Case Study: Let’s GO DMV! The Power of Funder Collaboratives in Philanthropy

Posted in News Story

During the 2022-2023 academic year, the Center for Public and Nonprofit Leadership provided opportunities for McCourt School graduate students to join the Center and conduct independent research. As a Pablo Eisenberg Public Interest Research Fellow, Sade Cole wrote a case study on The Table, a partnership of six organizations in Washington, DC that lead the Let’s Guarantee Opportunity (GO) DMV! Program.

Throughout her research on the Let’s GO DMV! Program, a five year pilot program that provides guaranteed income to hospitality workers in the Washington DC region (DC, Northern Virginia, and Prince George’s County, MD), Sade focused on the importance of funder collaboratives, like the Table, that create a greater impact and can develop opportunities for larger systemic changes. Funder collaboratives occur when different organizations, individuals, governmental entities, families, and foundations join forces to accomplish a common goal. In 2021, The Table was officially formed with six organizations; if, A Foundation for Radical Possibility, Washington Regional Association of Grantmakers (WRAG), Amalgamated Bank, Amalgamated Foundation, Greater Washington Community Foundation, and Restaurant Opportunities Center of DC (ROC-DC).

By conducting interviews with members from the Table, as well as partners and program participants from Let’s GO DMV!, Sade learned how the Table was a successful funder collaborative model through its organizational structure, shared strategic vision, and key communication and decision making practices. 

Through this collaboration, organizations were able to combine their different backgrounds, expertise, and knowledge to ensure the success of the guaranteed income pilot program. For example, ROC-DC was an important link to the community whereas WRAG had the knowledge and capacity as relationship builders to help foundations better understand the possibilities of impact investing. Additionally, Amalgamated Bank and Amalgamated Foundation brought the financial know-how and expertise in impact investing. The Community Foundation had a breadth of knowledge, experience and relationships in philanthropy, investing and community. Through monthly meetings, frequent communications between working groups, and shared decision making through a consensus model, the Table allowed its members to support each other when capacities were limited.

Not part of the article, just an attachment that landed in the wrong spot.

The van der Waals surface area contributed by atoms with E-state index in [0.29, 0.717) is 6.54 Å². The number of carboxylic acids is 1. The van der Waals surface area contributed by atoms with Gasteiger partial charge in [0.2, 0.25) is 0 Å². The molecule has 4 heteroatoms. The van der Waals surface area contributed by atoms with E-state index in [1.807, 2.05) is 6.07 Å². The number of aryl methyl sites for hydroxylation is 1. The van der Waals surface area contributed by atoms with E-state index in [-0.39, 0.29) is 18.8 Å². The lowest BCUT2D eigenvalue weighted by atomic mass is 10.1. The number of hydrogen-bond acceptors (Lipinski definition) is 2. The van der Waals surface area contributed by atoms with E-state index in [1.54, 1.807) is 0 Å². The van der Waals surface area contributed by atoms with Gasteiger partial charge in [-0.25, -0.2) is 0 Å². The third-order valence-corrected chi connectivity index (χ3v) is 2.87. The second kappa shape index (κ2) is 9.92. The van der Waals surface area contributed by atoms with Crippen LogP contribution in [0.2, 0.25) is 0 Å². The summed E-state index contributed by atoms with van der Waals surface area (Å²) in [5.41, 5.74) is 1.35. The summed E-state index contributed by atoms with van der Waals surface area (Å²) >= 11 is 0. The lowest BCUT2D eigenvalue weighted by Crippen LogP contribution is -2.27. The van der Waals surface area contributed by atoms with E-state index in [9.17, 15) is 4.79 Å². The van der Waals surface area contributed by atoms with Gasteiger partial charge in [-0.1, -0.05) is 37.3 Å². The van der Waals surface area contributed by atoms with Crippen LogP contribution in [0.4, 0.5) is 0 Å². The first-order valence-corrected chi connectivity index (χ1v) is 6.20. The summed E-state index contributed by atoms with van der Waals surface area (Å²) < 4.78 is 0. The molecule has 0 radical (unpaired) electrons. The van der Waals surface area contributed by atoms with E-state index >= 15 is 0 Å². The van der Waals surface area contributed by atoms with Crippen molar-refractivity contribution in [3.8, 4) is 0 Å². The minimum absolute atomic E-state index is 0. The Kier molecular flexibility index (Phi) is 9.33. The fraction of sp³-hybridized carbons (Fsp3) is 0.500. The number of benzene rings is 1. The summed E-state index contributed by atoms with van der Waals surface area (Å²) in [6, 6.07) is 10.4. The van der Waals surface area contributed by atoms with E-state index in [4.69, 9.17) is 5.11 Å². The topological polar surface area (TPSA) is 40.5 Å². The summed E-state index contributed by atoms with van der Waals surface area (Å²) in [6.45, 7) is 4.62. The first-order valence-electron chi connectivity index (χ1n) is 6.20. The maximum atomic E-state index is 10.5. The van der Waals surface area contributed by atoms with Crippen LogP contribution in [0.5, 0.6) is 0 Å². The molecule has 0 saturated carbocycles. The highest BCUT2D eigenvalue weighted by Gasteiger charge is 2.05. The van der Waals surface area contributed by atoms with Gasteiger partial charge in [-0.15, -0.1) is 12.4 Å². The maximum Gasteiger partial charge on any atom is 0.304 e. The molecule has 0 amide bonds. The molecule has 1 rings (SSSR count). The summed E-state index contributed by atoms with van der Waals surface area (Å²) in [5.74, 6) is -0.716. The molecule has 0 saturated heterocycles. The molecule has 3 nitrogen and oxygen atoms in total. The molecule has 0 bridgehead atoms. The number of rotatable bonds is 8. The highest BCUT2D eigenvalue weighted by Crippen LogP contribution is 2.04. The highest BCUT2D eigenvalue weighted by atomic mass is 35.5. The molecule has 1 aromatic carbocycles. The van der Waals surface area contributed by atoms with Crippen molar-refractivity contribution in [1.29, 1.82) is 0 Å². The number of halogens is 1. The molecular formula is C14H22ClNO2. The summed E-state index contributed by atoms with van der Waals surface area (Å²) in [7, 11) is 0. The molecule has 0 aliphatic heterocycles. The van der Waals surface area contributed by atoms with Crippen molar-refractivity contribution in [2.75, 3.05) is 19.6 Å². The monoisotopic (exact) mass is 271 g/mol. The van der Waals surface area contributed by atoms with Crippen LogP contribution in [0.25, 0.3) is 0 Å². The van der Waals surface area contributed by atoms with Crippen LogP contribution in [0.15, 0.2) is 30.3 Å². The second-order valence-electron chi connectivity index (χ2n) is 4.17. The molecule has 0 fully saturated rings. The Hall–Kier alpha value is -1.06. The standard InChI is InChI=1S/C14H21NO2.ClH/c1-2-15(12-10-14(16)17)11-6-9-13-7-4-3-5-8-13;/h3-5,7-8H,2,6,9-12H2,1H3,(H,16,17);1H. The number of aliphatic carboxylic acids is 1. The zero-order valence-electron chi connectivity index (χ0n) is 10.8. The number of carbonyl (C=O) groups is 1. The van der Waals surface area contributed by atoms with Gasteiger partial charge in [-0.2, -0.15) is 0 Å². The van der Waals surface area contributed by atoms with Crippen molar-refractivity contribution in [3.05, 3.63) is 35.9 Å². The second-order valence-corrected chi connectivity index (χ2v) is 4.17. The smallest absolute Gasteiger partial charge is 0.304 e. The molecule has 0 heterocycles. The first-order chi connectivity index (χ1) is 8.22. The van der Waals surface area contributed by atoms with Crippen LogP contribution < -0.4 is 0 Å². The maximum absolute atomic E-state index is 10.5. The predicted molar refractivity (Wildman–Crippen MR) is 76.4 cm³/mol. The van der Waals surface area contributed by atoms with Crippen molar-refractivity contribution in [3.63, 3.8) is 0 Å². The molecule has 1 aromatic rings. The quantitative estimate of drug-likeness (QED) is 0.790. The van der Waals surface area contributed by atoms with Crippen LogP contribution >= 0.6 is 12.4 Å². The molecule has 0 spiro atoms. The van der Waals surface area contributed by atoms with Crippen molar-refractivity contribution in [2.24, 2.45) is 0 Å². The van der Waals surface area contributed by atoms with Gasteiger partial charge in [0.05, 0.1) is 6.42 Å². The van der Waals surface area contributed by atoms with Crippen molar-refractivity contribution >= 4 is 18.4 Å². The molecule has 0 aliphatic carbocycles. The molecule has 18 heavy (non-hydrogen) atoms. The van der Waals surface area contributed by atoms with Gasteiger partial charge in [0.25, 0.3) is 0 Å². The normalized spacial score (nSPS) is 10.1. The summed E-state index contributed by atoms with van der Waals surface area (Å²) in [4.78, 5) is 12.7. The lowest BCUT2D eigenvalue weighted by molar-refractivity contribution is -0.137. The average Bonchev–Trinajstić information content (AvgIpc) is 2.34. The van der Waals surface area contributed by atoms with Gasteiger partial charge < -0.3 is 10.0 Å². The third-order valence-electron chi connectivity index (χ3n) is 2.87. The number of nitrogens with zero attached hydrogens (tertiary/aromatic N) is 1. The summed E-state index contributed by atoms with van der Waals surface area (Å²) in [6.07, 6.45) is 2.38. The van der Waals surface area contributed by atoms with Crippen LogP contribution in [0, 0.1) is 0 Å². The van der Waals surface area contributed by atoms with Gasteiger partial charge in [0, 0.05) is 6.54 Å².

The Table is also a unique funder collaborative because it was initiated by the participants in the program, and the hospitality workers are kept at the center of the program through their ongoing participation in The Table. Veronica “Vee” Tucker, a member of the Table, stressed the power of community within their work, noting “I can’t think of a time when community hasn’t been centered because people from the community are a part of the table group.” Caitlin Duffy emphasized the importance of collaboration and shared capacity, saying “The power of relationships has carried us through.”

This case study on the Table provides an example of how funder collaboratives can be used to advance systems change.

Read the entire case study here.